Archive for the ‘Appetizer’ Category

Cardamom Chicken

June 23rd, 2015 No Comments

  How do you describe cardamom?  Such an curious flavor, ‘A hint of camphor, eucalyptus, and lemon’, it is one spice that does not hide—like dill, saffron and caraway you really must intend to add this flavor, it will not go quietly.  But that’s okay, because there’s no need to be quiet when you taste like cardamom.   Originating in southern India, it’s a key ingredient of garam masala and is used in many Indian dishes both sweet and savory, even in coffee.

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Salsa Verde…version 564

June 17th, 2015 No Comments

  Spending time in Mexico led me to believe that all salsa verdes included tomatillos.  But no…if you follow the latin-based language back across the ocean salsa verde looks a tad different.  Still ground into a potent green sauce, Italian and Spanish salsa verde usually involves anchovies, parsley and capers.  Garlic and lemon are a friendly addition to this mix as well.     Capers are the pickled edible flower buds of the caper bush (or Flinder Rose), though there are other seeds that can be used.  What’s

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Avocado Strawberry Salad

June 4th, 2015 No Comments

    NOLA a.k.a. the Rebirth City. I’m traveling with friends this week to New Orleans and Bay St. Louis, visiting friends and eating delectable dinners everywhere we go.  Not much time for words so I’ll let the photos speak for themselves.         A sweet morning on the porch while we visited my friend Beatriz who owns the Fairchild House B&B on Prytania in the Lower Garden District.     It was recommended we take the ferry across to Algiers and

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Western Indian Spinach

May 19th, 2015 No Comments

  Tis the month of spinach and greenery and our livers are thanking us for being drawn to these deep rich colors then serving them up for dinner.  Right now the local spinach is delicate and young, you barely need to add anything.   A side of black tea with a splash of milk looks on the menu as well.  We grew up drinking black tea with a bit of milk and sugar—our father bicycled across the British Isles in the 1940’s and brought back with

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No-Grain Cottage Cheese Pancakes with Lemon Zest

May 6th, 2015 1 Comment

  More woodland flowers from a walk on the bluff top, a pair of Bloodroot blooms.  This North American native is a member of the Poppy family and the root was used as a dye for baskets and clothing.  Here are more tidbits about the medicinal uses of this beautiful Bloodroot, or Sang de Dragon.       I can’t stop eating these little buddies!  High protein and no grain—this has been a handy breakfast treat as I try to eat less carbs.  I made them without

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Spring Pea Soup

April 14th, 2015 No Comments

  Yay, another pea soup!  I knew that was what you were going to say.  We’ve had a week of spring-emerging: from chill to rain to sunny days which means the buds and grass are finally beginning to explode in greenery.  I even saw blooming wildflowers in the woods on my walk yesterday.  And spring means green soup, yes? Green it is.   The bones of this recipe were resurrected from a 1984 Café Beaujolais cookbook by Margaret Fox.  My friend Frances passed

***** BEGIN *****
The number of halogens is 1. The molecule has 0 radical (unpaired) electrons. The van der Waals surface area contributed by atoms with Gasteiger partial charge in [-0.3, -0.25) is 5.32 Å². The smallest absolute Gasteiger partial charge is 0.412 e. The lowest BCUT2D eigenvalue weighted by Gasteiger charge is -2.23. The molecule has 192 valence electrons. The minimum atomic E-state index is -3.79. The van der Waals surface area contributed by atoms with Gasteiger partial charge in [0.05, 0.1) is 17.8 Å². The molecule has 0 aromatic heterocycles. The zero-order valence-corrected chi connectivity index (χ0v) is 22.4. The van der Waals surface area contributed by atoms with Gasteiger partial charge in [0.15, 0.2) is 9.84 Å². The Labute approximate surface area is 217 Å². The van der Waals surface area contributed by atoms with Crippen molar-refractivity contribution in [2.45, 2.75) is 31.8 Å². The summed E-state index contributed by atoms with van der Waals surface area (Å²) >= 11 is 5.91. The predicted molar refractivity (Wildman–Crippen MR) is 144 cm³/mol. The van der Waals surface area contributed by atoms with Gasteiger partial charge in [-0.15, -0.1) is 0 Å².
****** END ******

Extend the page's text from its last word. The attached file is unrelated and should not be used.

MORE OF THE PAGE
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Liptauer Cheese

February 11th, 2015 1 Comment

    I finally got a good photo of the Ukrainian jackets at the International Paralymic Championships here at Telemark, they’re beautiful.  I wish I would have had a cool jacket to trade with him…     Twenty countries! For more amazing footage check out the video of the 2014 Paralymic Winter Games in Sochi.     A much better shot of the Russian jacket.  The Russians and the Ukrainians were even hanging out part of the time….   A week after the IPC

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Pepita Dip

December 23rd, 2014 No Comments

  If it’s going to continue to be gray outside, it might as well snow a little—and it is!  White flakes are showering down and I’m grateful for even a small change in these overcast days.   Here’s a tasty and healthy little snack for the holidays. ‘Sikil P’aak’ is the Mayan name for this kind of dip, though usually it would include tomatoes since ‘p’aak’ means tomato.  ‘Sikil’ means pepitas, or pumpkin seeds, which were also an important part of the diet

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Sweet Soup (Søtsuppe)

December 16th, 2014 No Comments

    “When it is dark enough, you can see the stars.” — Ralph Waldo Emerson. . This week’s quote can be taken different ways, but it seemed good for the long nights of the solstice season.  Our weather pattern has been stuck in a dreary, foggy, drabness for the last week and I’ve kept my colored holiday lights on all day just to have some hue in my life other than gray.  November and December have reversed themselves and we have no bright snow

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Burned Leeks with Dill Cream Cheese

December 2nd, 2014 No Comments

  Another Faroe Island dinner delight. All I had was a blog photo from a dinner at the Faroe Islands restaurant KOKS and the deducing began.  Regardless of what their version actually was, these niblets may have been my favorite part of the dinner—this and the celeriac purée.  Fortunately there were extra burned leeks for snacking as we cleaned up the feast and sipped our sherry and aquavit.       It takes a zen approach in separating these leek layers intact…ease…don’t rush….    

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